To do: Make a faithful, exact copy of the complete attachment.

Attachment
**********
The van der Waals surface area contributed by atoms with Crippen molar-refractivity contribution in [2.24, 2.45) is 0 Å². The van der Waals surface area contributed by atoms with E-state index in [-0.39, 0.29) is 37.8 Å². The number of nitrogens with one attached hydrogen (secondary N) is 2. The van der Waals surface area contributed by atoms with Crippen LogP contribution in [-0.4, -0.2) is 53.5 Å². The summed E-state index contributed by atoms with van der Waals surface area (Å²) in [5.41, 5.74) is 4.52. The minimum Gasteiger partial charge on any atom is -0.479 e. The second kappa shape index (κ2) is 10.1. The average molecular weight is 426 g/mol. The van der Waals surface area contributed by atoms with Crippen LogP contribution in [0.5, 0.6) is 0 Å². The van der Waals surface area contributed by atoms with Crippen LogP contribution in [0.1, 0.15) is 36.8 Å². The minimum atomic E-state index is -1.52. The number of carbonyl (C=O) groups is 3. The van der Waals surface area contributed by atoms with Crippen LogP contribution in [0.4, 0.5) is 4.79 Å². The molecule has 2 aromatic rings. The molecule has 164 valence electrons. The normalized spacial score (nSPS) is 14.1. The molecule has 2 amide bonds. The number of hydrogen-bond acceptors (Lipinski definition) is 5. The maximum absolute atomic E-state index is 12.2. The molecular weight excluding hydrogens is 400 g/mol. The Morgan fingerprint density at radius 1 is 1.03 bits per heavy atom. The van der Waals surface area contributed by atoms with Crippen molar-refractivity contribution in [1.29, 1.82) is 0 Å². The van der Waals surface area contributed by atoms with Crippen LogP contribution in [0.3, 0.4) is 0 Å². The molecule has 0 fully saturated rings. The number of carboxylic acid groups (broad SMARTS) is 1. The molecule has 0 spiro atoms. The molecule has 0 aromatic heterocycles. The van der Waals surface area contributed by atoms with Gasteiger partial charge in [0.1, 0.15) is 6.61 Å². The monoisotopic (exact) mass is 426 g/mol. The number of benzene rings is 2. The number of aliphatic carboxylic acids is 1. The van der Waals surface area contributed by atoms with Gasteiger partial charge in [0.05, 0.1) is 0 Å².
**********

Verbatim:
The van der Waals surface area contributed by atoms with Crippen molar-refractivity contribution in [2.24, 2.45) is 0 Å². The van der Waals surface area contributed by atoms with E-state index in [-0.39, 0.29) is 37.8 Å². The number of nitrogens with one attached hydrogen (secondary N) is 2. The van der Waals surface area contributed by atoms with Crippen LogP contribution in [-0.4, -0.2) is 53.5 Å². The summed E-state index contributed by atoms with van der Waals surface area (Å²) in [5.41, 5.74) is 4.52. The minimum Gasteiger partial charge on any atom is -0.479 e. The second kappa shape index (κ2) is 10.1. The average molecular weight is 426 g/mol. The van der Waals surface area contributed by atoms with Crippen LogP contribution in [0.5, 0.6) is 0 Å². The van der Waals surface area contributed by atoms with Crippen LogP contribution in [0.1, 0.15) is 36.8 Å². The minimum atomic E-state index is -1.52. The number of carbonyl (C=O) groups is 3. The van der Waals surface area contributed by atoms with Crippen LogP contribution in [0.4, 0.5) is 4.79 Å². The molecule has 2 aromatic rings. The molecule has 164 valence electrons. The normalized spacial score (nSPS) is 14.1. The molecule has 2 amide bonds. The number of hydrogen-bond acceptors (Lipinski definition) is 5. The maximum absolute atomic E-state index is 12.2. The molecular weight excluding hydrogens is 400 g/mol. The Morgan fingerprint density at radius 1 is 1.03 bits per heavy atom. The van der Waals surface area contributed by atoms with Crippen molar-refractivity contribution in [1.29, 1.82) is 0 Å². The van der Waals surface area contributed by atoms with Crippen LogP contribution in [0.3, 0.4) is 0 Å². The molecule has 0 fully saturated rings. The number of carboxylic acid groups (broad SMARTS) is 1. The molecule has 0 spiro atoms. The molecule has 0 aromatic heterocycles. The van der Waals surface area contributed by atoms with Gasteiger partial charge in [0.1, 0.15) is 6.61 Å². The monoisotopic (exact) mass is 426 g/mol. The number of benzene rings is 2. The number of aliphatic carboxylic acids is 1. The van der Waals surface area contributed by atoms with Gasteiger partial charge in [0.05, 0.1) is 0 Å².